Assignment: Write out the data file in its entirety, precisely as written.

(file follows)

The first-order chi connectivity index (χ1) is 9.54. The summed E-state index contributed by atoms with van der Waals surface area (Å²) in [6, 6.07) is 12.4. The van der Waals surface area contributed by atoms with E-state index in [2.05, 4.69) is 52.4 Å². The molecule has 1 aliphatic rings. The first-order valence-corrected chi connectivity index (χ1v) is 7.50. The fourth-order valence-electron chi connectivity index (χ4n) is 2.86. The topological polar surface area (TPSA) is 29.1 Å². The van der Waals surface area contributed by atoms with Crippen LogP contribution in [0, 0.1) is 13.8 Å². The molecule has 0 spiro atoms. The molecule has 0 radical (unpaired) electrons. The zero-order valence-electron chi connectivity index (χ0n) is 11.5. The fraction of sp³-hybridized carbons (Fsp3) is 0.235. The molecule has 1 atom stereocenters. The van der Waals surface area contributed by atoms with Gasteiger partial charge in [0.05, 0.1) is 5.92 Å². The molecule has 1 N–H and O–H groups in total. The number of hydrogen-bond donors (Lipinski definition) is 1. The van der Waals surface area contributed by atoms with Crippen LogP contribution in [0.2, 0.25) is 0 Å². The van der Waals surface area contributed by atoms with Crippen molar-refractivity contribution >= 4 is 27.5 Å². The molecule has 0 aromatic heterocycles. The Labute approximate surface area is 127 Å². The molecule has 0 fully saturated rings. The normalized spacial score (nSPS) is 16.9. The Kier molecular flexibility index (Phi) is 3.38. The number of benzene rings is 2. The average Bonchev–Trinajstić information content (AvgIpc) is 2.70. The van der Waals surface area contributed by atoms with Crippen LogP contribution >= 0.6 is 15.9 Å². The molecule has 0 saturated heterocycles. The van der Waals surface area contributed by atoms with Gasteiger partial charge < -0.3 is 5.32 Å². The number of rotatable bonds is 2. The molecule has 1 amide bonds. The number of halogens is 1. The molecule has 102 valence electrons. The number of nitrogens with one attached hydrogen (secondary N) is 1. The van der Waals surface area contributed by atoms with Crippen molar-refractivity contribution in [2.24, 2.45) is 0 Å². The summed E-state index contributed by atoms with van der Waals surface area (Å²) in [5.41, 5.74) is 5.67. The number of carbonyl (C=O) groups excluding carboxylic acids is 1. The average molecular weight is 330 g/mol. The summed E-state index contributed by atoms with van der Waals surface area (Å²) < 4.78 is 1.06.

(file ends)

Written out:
The first-order chi connectivity index (χ1) is 9.54. The summed E-state index contributed by atoms with van der Waals surface area (Å²) in [6, 6.07) is 12.4. The van der Waals surface area contributed by atoms with E-state index in [2.05, 4.69) is 52.4 Å². The molecule has 1 aliphatic rings. The first-order valence-corrected chi connectivity index (χ1v) is 7.50. The fourth-order valence-electron chi connectivity index (χ4n) is 2.86. The topological polar surface area (TPSA) is 29.1 Å². The van der Waals surface area contributed by atoms with Crippen LogP contribution in [0, 0.1) is 13.8 Å². The molecule has 0 spiro atoms. The molecule has 0 radical (unpaired) electrons. The zero-order valence-electron chi connectivity index (χ0n) is 11.5. The fraction of sp³-hybridized carbons (Fsp3) is 0.235. The molecule has 1 atom stereocenters. The van der Waals surface area contributed by atoms with Gasteiger partial charge in [0.05, 0.1) is 5.92 Å². The molecule has 1 N–H and O–H groups in total. The number of hydrogen-bond donors (Lipinski definition) is 1. The van der Waals surface area contributed by atoms with Crippen LogP contribution in [0.2, 0.25) is 0 Å². The van der Waals surface area contributed by atoms with Crippen molar-refractivity contribution >= 4 is 27.5 Å². The molecule has 0 aromatic heterocycles. The Labute approximate surface area is 127 Å². The molecule has 0 fully saturated rings. The normalized spacial score (nSPS) is 16.9. The Kier molecular flexibility index (Phi) is 3.38. The number of benzene rings is 2. The average Bonchev–Trinajstić information content (AvgIpc) is 2.70. The van der Waals surface area contributed by atoms with Crippen LogP contribution >= 0.6 is 15.9 Å². The molecule has 0 saturated heterocycles. The van der Waals surface area contributed by atoms with Gasteiger partial charge < -0.3 is 5.32 Å². The number of rotatable bonds is 2. The molecule has 1 amide bonds. The number of halogens is 1. The molecule has 102 valence electrons. The number of nitrogens with one attached hydrogen (secondary N) is 1. The van der Waals surface area contributed by atoms with Crippen molar-refractivity contribution in [2.24, 2.45) is 0 Å². The summed E-state index contributed by atoms with van der Waals surface area (Å²) in [5.41, 5.74) is 5.67. The number of carbonyl (C=O) groups excluding carboxylic acids is 1. The average molecular weight is 330 g/mol. The summed E-state index contributed by atoms with van der Waals surface area (Å²) < 4.78 is 1.06.